I have often said, mostly to myself, that with just one onion I could make a feast with whatever else happened to be left in the cupboards. That is the perfection of an onion. Whether raw and finely grated, roasted in the oven, or sautéed and shiny from a bit of extra virgin olive oil, it always adds to a dish in a magical rather than definable way.
This afternoon, as my husband and I were busy with our writing and designing, we took a quick break to ask, “What are we having for lunch? There’s no food in the house.” As soon as the words were spoken, they became a challenge. But first, I walked into the kitchen. Yes, I had one onion—a Vidalia. Even better.
I come from a long line of people who can whip up a feast. No exaggeration, if a bus filled with senior citizens on their way to Atlantic City broke down in front of my mother’s house, she’d be able to feed all 55 of them in style. She grew up in a house with her Sicilian grandparents, both of whom were alchemists in the kitchen. Even when money was tight, platters of review-worthy meals would appear on the table every night. They knew how to make the most of what they had. With fresh herbs and spices, they coaxed you to savor each mouthful—to deconstruct and discuss and recall a memory that resulted in laughter. Of course, they didn’t knowingly do this. It’s how I see it in hindsight.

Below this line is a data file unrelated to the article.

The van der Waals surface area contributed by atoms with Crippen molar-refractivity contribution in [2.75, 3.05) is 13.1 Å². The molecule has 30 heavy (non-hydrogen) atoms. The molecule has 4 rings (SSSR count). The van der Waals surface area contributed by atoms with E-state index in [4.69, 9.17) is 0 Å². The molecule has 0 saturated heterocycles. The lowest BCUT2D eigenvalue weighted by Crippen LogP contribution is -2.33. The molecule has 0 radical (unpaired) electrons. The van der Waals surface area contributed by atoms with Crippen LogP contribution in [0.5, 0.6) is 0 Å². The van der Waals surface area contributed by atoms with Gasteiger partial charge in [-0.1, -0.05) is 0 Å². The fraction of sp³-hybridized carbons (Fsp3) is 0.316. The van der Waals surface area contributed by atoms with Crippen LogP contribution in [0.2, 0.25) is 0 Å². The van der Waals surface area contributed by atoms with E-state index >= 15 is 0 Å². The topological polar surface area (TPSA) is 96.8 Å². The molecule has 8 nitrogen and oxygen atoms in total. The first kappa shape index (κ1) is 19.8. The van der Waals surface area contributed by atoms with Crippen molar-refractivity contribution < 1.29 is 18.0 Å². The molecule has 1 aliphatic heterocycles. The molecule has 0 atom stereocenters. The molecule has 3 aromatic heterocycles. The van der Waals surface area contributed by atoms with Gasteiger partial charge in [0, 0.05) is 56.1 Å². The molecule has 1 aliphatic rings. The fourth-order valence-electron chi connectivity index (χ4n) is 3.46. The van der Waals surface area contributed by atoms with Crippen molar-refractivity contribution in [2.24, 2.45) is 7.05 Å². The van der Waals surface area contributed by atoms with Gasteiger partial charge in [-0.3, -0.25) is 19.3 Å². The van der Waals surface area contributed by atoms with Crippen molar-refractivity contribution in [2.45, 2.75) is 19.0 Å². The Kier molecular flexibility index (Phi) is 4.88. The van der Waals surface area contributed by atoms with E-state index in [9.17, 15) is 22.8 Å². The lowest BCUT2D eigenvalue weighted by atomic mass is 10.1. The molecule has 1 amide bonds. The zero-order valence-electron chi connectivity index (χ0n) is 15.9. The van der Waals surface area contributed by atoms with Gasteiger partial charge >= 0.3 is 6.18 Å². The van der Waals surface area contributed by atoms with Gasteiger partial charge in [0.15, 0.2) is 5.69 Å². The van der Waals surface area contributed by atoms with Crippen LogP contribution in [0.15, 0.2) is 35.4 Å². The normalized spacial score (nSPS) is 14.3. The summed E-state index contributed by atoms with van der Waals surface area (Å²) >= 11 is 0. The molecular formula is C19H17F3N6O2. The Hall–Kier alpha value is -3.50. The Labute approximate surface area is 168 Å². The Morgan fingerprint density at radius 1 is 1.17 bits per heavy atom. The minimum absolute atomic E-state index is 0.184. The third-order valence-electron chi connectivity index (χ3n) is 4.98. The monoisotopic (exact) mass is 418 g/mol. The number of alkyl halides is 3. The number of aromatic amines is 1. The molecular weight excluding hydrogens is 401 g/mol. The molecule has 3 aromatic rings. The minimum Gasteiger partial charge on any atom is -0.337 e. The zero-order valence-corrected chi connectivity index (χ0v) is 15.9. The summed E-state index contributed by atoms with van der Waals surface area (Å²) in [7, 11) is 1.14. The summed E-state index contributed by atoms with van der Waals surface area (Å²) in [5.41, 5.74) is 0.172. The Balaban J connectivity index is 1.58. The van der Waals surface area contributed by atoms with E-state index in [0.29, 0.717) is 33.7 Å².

And so, with those fond thoughts in mind, I started banging around my kitchen. Half an onion, finely sliced, some crushed red pepper flakes, chopped garlic, extra virgin olive oil. There were some cherry tomatoes, halved. A jar of grilled artichokes rescued from the back of a pantry shelf. Frozen peas. A bit of chicken bouillon. A handful of basil leaves from a flower pot on my window sill. A sprinkle of dried oregano. Tossed with al dente, bowtie pasta until the flavors blended. Then, a generous dusting of Pecorino Romano cheese, some cubed mozzarella, and fresh black pepper, coarsely ground.
On the side, romaine lettuce leaves, cucumber, tomato, and a small mountain of finely chopped carrot with a drizzle of country French dressing.
Nothing gourmet there. And yet, it was so satisfying. Over my husband’s shoulder, my great-grandfather was drinking red wine and singing love songs to my great-grandmother. She was slapping away his attempt at a pinch with mock annoyance. My grandmother passed fragrant platters of food around the cramped table that no one minded. My uncle erupted in his trademark silly grin at his first bite of perfection.
I was startled out of my reverie by my husband’s hug. “I am so grateful for you.”